In my experience, being gay changes everything. I have different psychological realities than straight men. My unconscious mind functions by a different mythology entirely. Hence, my journey through the mythical to the transcendent – through the unconscious to the ground of my being – is different than that of straight men.
One basic difference is this: Many of us gay men, though not all, are a mix of masculine and feminine. We are masculine of body and feminine of soul. Yes, everyone has both masculine and feminine aspects. However, for the average straight men, the feminine is mostly buried in the unconscious until it is awakened and brought to the fore by a woman. For many of us gay men, the feminine is wide awake from our birth. Our feminine soul desires a masculine body. A woman’s body is not mysterious and magical to us, because we are very aware of the feminine in ourselves. A man’s body, though… wow!
The implications of this two-spirited nature are many. From birth or even before, we have lived at the meeting point of the opposites. If we are healthy and mature, we are masters of reconciliation. We have done so much work in bringing reconciliation within ourselves. With this background, gay pioneer Edward Carpenter observed a century ago that we “have a special work to do as reconcilers and interpreters of the two sexes to each other.”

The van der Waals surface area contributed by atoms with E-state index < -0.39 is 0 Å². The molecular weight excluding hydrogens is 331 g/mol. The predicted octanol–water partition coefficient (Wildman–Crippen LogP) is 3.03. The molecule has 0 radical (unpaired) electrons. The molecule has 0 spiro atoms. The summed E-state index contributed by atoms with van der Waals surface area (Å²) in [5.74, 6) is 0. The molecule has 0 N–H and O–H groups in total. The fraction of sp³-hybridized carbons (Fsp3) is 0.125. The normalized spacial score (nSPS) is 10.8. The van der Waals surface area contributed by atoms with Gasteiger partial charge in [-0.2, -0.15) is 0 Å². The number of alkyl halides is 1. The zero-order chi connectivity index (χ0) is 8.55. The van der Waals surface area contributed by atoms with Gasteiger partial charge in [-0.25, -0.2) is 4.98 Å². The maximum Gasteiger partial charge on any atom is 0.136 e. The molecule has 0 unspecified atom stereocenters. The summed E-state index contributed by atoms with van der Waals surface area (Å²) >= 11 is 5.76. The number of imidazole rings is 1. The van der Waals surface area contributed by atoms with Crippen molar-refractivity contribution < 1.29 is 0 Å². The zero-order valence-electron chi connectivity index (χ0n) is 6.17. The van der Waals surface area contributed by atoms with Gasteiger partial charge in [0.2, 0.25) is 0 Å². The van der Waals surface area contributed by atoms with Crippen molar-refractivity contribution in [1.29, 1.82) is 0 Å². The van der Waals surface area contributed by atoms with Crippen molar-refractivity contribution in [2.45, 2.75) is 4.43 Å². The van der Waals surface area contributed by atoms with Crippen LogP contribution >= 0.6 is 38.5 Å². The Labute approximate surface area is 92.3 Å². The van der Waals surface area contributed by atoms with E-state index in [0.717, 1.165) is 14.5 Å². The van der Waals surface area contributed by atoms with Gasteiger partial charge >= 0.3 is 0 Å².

Historically, we gay men have stood not only at the meeting point of the sexes, but also at the meeting of matter and spirit, of chaos and beauty, of so many seemingly irreconcilable opposites. Christian de la Huerta has distilled our roles down to ten, all of which could be considered spiritual. We have been:
- Catalytic Transformers: agents of change, and social reformers;
- Outsiders: those who help society see itself;
- Consciousness Scouts: the first to blaze new trails into the mysterious;
- Sacred Clowns and Eternal Youths: full of humor, entertainment, and joie de vivre;
- Keepers of Beauty: creators and performers of music, art, and beauty;
- Caregivers: healers, teachers, therapists, and counselors;
- Mediators: between the genders, and between the physical and spiritual realms;
- Shamans and Priests: in roles of spiritual leadership;
- The Divine Androgyne: evolving by marrying the masculine and feminine within; and,
- Gatekeepers: guardians of the gateways to the spiritual realm.